The Zong Massacre, the film Belle, and the Atlantic World in Eighteenth-Century British Law and on Twenty-First-Century Screens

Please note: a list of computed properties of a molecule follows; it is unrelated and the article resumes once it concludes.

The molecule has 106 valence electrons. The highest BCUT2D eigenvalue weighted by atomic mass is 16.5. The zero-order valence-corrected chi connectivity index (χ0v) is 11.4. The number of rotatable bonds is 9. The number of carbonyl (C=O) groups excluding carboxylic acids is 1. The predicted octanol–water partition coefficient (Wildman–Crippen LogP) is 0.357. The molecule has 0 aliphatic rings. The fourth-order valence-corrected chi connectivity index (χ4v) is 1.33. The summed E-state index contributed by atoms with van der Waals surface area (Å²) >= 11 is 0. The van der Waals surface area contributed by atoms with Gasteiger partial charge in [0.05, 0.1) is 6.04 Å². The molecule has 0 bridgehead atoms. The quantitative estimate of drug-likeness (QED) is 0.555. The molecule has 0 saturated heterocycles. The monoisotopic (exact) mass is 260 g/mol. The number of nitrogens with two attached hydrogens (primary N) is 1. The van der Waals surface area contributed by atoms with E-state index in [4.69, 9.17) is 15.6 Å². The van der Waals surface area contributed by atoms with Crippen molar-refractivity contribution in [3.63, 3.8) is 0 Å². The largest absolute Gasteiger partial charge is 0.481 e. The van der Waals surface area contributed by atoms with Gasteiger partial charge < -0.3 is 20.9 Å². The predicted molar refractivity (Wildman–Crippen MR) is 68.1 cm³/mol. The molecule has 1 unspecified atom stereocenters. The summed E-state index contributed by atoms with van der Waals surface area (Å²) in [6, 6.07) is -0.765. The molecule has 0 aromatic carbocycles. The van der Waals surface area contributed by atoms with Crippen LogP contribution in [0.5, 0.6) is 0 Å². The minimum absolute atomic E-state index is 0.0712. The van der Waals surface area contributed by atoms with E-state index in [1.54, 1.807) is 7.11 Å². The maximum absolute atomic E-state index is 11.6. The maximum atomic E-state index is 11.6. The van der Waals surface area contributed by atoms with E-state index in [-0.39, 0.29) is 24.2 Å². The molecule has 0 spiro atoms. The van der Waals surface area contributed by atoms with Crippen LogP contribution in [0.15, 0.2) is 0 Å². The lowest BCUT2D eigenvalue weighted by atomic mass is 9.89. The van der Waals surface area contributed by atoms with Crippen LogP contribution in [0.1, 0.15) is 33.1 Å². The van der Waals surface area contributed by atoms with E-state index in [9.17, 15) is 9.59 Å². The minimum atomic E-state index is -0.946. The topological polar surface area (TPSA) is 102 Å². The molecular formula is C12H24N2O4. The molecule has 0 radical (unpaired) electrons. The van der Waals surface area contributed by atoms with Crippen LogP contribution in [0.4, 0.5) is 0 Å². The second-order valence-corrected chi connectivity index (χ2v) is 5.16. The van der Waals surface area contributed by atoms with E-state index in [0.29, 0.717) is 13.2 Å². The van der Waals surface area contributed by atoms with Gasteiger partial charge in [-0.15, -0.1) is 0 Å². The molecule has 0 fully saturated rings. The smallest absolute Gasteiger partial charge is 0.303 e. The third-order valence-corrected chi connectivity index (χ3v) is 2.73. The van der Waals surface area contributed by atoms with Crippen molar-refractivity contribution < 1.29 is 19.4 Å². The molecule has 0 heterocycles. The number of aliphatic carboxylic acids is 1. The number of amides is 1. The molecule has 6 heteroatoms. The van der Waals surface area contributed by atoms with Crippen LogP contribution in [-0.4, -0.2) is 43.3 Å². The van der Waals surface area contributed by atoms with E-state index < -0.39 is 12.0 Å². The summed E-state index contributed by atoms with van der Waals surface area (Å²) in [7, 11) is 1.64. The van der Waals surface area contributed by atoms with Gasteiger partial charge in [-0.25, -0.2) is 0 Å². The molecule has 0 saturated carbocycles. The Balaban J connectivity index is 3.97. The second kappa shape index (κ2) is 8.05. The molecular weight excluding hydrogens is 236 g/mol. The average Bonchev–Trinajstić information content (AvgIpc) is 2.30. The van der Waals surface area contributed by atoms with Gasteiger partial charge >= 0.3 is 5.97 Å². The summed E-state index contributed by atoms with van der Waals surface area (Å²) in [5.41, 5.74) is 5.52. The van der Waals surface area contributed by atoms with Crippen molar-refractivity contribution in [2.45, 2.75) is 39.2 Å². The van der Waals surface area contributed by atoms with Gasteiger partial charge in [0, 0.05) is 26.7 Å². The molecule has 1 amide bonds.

The 2014 film Belle was inspired by a late eighteenth-century painting featuring two well dressed young women, one apparently black and one apparently white. Each of the historical figures depicted had spent part of her youth in the home and care of Britain's powerful Chief Justice, Lord Mansfield, who was related to both. As Chief Justice, Mansfield also adjudicated important cases involving the slave trade. These included the Zong case, concerning slavers who murdered scores of slaves and thereafter sought insurance money to cover their financial losses. (The insurers balked; hence the case.) In the feature film Belle, screenwriter Misan Sagay and director Amma Asante re-create the lives of the women in the painting as well as the Zong court case. Participants in this seminar will explore the film and related material, considering Belle's depictions of gender, race, class, and slavery in the social and legal cultures of the eighteenth-century British Atlantic world. Through this discussion, the seminar also will broach broader issues regarding the multiple uses, limitations, and considerations of using film to teach and learn historical content and interpretation.